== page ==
Another shared interest, that nevertheless translates into different approaches is the need for global as well as country actors to demonstrate results and have visibility of effort. The divergence is related to the fact that the constituents to whom the results of efforts to improve population health need to be made visible are not necessarily be the same. In LMIC multi-party democracies like Ghana and Sierra Leone, to remain in power from one election to the next; governments need to demonstrate valued results to citizenry who live day to day in that context and ‘next door’ to decision makers. Citizens are more likely to be impressed by efforts that improve the totality of their day to day lives. Such efforts often have to be multi-agenda, multi-sectoral and synergistic. Development partner agencies on the other hand need to demonstrate valued results to governments and citizens in countries somewhat remote from the day-to-day context and lives in the LMIC they are supporting. A brochure or documentary showing dramatic improvements in selected measurable dimension such as immunization coverage or access to anti-retrovirals is relatively quickly achievable and will impress. The implication of this is that without collaborative mechanisms and skills that enable dialogue and arrival at common agreed outputs and how to share visibility; fragmentation is likely to persist as different actors try to maximize their interests.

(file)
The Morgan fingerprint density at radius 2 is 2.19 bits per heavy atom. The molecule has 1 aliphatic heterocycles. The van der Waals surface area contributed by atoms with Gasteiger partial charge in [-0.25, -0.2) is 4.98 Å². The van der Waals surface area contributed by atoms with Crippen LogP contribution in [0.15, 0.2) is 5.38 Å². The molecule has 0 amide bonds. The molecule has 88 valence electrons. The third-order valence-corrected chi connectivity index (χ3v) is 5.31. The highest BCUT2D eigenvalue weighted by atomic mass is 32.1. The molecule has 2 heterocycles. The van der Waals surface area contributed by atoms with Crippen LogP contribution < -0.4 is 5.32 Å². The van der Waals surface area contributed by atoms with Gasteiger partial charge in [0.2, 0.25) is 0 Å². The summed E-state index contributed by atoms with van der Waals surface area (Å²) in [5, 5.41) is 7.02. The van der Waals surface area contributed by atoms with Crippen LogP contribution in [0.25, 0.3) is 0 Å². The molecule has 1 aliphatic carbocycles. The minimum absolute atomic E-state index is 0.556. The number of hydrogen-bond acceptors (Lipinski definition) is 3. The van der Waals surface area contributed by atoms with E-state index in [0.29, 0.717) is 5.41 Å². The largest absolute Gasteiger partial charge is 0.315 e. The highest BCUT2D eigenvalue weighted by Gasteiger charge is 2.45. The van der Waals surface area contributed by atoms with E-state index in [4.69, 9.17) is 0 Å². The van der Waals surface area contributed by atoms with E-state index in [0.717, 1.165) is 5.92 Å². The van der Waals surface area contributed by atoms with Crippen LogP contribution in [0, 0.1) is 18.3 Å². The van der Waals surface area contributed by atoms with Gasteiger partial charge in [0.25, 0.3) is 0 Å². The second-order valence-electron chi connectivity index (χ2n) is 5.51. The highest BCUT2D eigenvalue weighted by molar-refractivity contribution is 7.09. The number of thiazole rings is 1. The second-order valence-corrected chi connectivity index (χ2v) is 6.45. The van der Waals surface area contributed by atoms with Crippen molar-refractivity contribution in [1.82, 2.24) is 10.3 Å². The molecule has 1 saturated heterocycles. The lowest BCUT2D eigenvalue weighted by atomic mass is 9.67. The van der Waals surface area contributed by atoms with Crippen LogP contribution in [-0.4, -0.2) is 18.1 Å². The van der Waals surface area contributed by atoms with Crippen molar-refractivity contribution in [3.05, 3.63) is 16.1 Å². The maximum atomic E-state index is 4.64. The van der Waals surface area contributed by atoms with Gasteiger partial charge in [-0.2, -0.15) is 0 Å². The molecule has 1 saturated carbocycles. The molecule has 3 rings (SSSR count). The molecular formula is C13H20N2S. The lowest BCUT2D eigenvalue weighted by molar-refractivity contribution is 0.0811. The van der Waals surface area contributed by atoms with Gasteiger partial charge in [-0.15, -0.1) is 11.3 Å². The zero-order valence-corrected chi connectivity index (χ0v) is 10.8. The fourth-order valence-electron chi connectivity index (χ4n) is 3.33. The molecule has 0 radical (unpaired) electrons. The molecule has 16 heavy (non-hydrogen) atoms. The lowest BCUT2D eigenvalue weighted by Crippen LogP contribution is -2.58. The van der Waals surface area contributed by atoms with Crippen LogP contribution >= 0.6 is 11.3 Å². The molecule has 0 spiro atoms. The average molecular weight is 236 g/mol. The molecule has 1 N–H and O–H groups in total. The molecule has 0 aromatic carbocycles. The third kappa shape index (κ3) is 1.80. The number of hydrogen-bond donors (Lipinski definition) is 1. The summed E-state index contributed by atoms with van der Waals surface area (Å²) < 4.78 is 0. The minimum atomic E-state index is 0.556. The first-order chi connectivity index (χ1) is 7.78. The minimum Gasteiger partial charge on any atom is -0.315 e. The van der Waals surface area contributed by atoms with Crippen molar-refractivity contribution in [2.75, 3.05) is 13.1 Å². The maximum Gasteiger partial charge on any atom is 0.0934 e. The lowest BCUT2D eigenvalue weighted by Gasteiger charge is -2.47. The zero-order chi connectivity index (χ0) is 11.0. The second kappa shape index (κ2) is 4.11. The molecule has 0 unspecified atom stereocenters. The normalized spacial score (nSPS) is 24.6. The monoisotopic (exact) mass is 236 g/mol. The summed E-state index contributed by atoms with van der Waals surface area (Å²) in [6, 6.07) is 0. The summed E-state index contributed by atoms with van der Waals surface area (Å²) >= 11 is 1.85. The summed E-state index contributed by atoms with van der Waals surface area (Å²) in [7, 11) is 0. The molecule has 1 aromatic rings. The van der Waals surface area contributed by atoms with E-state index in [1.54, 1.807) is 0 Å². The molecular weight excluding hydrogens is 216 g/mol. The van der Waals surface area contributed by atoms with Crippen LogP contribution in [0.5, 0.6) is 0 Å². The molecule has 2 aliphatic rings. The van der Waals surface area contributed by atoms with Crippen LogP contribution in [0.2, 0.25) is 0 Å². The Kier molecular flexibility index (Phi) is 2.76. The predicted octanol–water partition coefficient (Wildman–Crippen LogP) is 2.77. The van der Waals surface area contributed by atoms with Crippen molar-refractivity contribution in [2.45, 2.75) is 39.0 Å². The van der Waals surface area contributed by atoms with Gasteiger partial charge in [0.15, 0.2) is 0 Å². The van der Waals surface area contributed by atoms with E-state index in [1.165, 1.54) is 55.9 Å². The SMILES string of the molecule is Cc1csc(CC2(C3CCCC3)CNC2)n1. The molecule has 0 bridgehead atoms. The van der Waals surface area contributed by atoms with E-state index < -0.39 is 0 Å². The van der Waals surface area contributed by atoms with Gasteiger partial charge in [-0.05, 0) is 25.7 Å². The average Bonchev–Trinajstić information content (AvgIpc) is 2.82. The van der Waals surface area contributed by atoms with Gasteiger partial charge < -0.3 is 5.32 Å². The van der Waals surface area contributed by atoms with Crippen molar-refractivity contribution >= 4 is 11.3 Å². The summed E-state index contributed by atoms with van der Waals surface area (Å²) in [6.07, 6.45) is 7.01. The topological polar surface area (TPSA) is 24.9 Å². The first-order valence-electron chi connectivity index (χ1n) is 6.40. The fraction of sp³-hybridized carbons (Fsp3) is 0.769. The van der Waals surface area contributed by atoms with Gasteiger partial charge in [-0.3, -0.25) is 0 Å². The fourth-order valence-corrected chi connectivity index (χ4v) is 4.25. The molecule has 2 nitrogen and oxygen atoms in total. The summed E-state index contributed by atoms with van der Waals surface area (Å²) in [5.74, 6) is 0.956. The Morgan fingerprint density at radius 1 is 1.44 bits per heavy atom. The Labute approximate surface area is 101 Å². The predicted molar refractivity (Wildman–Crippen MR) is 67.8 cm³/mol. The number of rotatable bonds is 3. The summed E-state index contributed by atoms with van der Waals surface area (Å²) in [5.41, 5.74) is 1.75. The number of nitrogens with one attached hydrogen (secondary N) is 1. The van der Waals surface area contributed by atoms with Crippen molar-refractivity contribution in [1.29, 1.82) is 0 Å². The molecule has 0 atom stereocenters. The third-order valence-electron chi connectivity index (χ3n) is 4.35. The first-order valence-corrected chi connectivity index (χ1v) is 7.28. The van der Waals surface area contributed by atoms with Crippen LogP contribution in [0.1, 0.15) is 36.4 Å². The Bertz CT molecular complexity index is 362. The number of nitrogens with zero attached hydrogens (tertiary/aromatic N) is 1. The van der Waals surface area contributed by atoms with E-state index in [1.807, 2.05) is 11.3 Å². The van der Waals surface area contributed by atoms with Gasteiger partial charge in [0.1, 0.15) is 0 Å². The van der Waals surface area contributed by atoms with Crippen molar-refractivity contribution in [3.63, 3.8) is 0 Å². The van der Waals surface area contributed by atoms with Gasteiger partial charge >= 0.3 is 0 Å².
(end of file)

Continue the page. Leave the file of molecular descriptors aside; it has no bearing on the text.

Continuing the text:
We also found that accountability and trust (or the lack thereof) within health systems influence fragmentation and synergies. Accountability refers to the “obligation of individuals or agencies to provide information about, and / or justification for their actions to other actor along with sanctions for failure to comply” [51]; and trust to “the optimistic acceptance of a vulnerable situation in which the trustor believes the trustee will care for the trustors interests” [52] Trust underpins cooperation within health systems but remains an under-researched area in low and middle income country health systems [53, 54]. For actors to be willing to consider synergistic approaches, attention needs to be paid to understanding and building trust and accountability within health systems. This must include clear agreements on obligations and commitments as well as enforcement mechanisms and structures that promote and maintain trust and accountability.